Pearl's odometer rolled over 42,000 miles yesterday, so it's time for another driving update. Before I do, I'm repeating what I did in May, examining the effect of the U.S. leaving Iran nuclear agreement pushes on oil prices. For that, I turn to Reuters, which reported yesterday Oil rises on Iran sanctions, lower U.S. fuel inventories.
Oil prices rose on Thursday, extending gains on growing evidence of disruptions to crude supply from Iran and Venezuela and after a fall in U.S. crude inventories.U.S. light crude, also known as West Texas Intermediate (WTI), has been around $70/barrel since May. The bad news is that is high; the good news is that it hasn't gone higher — yet. Just the same the result has been the highest gas prices in four years, as USA Today reported this morning in Gas prices: After most expensive summer since 2014, expect some relief at the pump.
Benchmark Brent crude oil LCOc1 was up 50 cents a barrel at $77.64 by 1130 GMT. U.S. light crude CLc1 was 40 cents higher at $69.91.
Brent has risen by almost 10 percent over the past two weeks on widespread perceptions that the global oil market is tightening and could run short in the next few months as U.S. sanctions restrict crude exports from Iran.
Iranian crude exports are likely to drop to a little more than 2 million barrels per day (bpd) in August, against a peak of 3.1 million bpd in April, as importers bow to American pressure to cut orders.
Gasoline prices could tick higher heading into the Labor Day weekend, but motorists are expected to get a reprieve this fall.As I wrote six years ago, Eye spy the gas price rollercoaster about to coast down like a parachute. Of course, it does that every autumn, so USA Today and I can predict lower gas prices with confidence. Doing so won't take away that gas prices this fall will still be higher than during the same season over the past four years.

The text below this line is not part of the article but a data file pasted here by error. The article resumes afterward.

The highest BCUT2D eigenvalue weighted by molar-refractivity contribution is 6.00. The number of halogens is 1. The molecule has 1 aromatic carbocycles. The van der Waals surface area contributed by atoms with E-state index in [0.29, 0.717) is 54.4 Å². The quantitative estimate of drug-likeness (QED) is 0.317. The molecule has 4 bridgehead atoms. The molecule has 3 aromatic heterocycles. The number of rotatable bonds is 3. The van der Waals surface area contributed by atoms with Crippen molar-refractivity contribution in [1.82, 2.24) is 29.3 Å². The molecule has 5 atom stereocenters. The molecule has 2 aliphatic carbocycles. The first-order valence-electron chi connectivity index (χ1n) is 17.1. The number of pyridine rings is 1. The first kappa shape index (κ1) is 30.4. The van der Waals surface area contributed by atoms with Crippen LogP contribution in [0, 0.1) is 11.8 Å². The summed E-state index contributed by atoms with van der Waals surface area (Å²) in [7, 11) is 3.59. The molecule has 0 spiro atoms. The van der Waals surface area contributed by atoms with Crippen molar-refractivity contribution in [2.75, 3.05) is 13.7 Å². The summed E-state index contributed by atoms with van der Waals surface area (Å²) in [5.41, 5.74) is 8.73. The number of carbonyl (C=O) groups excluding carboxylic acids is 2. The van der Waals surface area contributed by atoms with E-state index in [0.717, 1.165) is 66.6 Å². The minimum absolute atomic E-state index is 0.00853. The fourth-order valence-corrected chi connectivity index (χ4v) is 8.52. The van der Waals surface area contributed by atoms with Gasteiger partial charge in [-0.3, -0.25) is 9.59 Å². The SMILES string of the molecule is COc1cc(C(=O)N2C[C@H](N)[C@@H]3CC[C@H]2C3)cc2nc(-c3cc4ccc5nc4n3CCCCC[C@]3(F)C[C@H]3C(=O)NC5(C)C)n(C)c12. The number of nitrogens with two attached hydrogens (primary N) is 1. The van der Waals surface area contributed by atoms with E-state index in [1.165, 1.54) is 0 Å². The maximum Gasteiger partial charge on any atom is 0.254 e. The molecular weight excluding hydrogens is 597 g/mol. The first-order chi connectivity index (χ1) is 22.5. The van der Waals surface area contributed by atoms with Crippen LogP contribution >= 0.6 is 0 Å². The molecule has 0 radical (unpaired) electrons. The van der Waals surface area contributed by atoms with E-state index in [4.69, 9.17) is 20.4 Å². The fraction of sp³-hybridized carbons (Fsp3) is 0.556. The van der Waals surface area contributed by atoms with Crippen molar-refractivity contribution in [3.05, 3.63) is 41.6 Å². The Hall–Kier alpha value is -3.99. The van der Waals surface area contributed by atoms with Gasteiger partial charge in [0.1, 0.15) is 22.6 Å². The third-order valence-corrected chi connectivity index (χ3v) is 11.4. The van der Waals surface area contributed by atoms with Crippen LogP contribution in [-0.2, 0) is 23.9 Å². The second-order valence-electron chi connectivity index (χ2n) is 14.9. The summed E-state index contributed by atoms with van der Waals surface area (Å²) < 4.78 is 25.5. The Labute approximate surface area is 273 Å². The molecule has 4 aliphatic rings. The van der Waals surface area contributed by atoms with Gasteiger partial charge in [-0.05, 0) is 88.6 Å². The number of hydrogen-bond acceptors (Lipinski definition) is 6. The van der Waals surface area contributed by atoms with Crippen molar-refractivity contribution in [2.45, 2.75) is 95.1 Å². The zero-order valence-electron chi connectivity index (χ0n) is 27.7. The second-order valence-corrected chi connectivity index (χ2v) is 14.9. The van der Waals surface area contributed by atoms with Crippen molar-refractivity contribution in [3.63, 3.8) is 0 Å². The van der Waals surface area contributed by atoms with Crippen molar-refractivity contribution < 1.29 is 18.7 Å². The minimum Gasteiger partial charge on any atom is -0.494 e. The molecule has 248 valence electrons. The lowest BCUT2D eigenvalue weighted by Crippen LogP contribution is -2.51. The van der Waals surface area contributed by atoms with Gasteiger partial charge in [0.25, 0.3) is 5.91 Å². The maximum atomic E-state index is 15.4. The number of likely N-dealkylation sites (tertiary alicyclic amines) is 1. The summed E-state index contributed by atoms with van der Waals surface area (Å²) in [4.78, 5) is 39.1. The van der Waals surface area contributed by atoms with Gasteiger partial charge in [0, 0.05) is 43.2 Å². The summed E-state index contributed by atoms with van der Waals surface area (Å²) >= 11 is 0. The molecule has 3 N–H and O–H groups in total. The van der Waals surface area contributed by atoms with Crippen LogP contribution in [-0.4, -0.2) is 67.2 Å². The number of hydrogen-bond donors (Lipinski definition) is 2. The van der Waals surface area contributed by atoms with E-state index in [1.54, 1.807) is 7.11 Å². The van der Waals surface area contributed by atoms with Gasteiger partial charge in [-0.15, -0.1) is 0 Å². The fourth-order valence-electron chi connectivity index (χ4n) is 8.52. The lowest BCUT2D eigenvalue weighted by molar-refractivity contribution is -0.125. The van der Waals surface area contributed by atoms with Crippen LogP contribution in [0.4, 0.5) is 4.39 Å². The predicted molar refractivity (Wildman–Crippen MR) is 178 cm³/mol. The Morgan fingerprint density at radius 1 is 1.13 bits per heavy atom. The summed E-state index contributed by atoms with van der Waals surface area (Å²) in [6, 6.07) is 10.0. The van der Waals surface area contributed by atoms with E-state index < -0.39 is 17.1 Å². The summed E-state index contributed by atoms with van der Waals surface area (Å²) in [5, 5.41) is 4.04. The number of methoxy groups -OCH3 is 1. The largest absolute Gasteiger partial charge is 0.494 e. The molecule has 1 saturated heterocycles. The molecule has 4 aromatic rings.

The coming relief would be welcomed by travelers and commuters, who endured the most expensive summer at the pump since 2014, according to AAA.
As the final busy travel weekend of the summer approaches, Americans are paying about $2.84 a gallon, 46 cents more than a year ago. That amounts to $6.90 extra per 15-gallon tank.
But barring a disruptive hurricane or international incident that could push up energy prices, drivers are likely to pay less at the pump this fall.
AAA is forecasting that prices this autumn could average $2.70, down from a 2018 high of $2.97 around Memorial Day.
Now for the driving update. From July 17th to August 29th spanned 43 days, so I drove Pearl an average of 23.26 miles per day, 709.3 miles per standard month, and 8,488.4 miles per year over that time. That's a lot more than the 15.15 miles per day, 462.12 miles per standard month, and 5530.3 miles per year I drove her between May and July. It's also more than the 16.39 miles per day, exactly 500 miles per standard month, and 6905.4 miles per year I drove Pearl during the comparable period last year. That's because, instead of flying to the Coffee Party USA's annual board retreat, I drove across the state. In the grand scheme of things, that probably made my carbon footprint lower than if I had flown to Colorado, our usual location for these meetings, but that's just a justification. Still, that trip did not push my actual miles driven per year above 7,000, as it took 398 days since Pearl passed 35,000 miles on July 27, 2017 until she rolled over 42,000 miles yesterday for averages of 17.59 miles per day, 535.0 miles per month, and 6,419.6 miles per year. Hah, despite my driving to the other side of Michigan and back, I'm still below my goal of driving an average of 6,500 miles per year. Success!
Stay tuned for the last post of the month, which will continue the series about this year's Emmy nominees.